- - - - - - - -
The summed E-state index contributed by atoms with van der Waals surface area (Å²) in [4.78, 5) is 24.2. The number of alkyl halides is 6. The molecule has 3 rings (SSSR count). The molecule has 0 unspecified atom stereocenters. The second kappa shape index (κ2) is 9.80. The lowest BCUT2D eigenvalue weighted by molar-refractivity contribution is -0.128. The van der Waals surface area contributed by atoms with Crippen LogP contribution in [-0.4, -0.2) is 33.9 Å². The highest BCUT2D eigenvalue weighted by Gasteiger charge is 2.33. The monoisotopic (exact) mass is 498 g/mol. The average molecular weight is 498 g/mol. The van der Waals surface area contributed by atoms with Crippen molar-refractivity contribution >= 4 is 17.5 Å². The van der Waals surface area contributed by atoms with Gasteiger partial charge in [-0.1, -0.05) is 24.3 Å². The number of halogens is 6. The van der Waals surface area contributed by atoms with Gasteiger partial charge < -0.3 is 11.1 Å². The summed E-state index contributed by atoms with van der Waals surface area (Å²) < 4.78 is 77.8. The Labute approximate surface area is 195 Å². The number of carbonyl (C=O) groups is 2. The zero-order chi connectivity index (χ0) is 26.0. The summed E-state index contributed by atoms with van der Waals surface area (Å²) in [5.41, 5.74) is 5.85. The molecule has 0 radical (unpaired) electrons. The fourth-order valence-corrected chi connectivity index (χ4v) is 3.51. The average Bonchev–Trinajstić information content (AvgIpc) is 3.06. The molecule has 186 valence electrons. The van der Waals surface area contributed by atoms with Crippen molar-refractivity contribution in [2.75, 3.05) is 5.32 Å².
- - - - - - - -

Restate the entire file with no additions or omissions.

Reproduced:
The summed E-state index contributed by atoms with van der Waals surface area (Å²) in [4.78, 5) is 24.2. The number of alkyl halides is 6. The molecule has 3 rings (SSSR count). The molecule has 0 unspecified atom stereocenters. The second kappa shape index (κ2) is 9.80. The lowest BCUT2D eigenvalue weighted by molar-refractivity contribution is -0.128. The van der Waals surface area contributed by atoms with Crippen LogP contribution in [-0.4, -0.2) is 33.9 Å². The highest BCUT2D eigenvalue weighted by Gasteiger charge is 2.33. The monoisotopic (exact) mass is 498 g/mol. The average molecular weight is 498 g/mol. The van der Waals surface area contributed by atoms with Crippen molar-refractivity contribution >= 4 is 17.5 Å². The van der Waals surface area contributed by atoms with Gasteiger partial charge in [-0.1, -0.05) is 24.3 Å². The number of halogens is 6. The van der Waals surface area contributed by atoms with Gasteiger partial charge < -0.3 is 11.1 Å². The summed E-state index contributed by atoms with van der Waals surface area (Å²) < 4.78 is 77.8. The Labute approximate surface area is 195 Å². The number of carbonyl (C=O) groups is 2. The zero-order chi connectivity index (χ0) is 26.0. The summed E-state index contributed by atoms with van der Waals surface area (Å²) in [5.41, 5.74) is 5.85. The molecule has 0 radical (unpaired) electrons. The fourth-order valence-corrected chi connectivity index (χ4v) is 3.51. The average Bonchev–Trinajstić information content (AvgIpc) is 3.06. The molecule has 186 valence electrons. The van der Waals surface area contributed by atoms with Crippen molar-refractivity contribution in [2.75, 3.05) is 5.32 Å².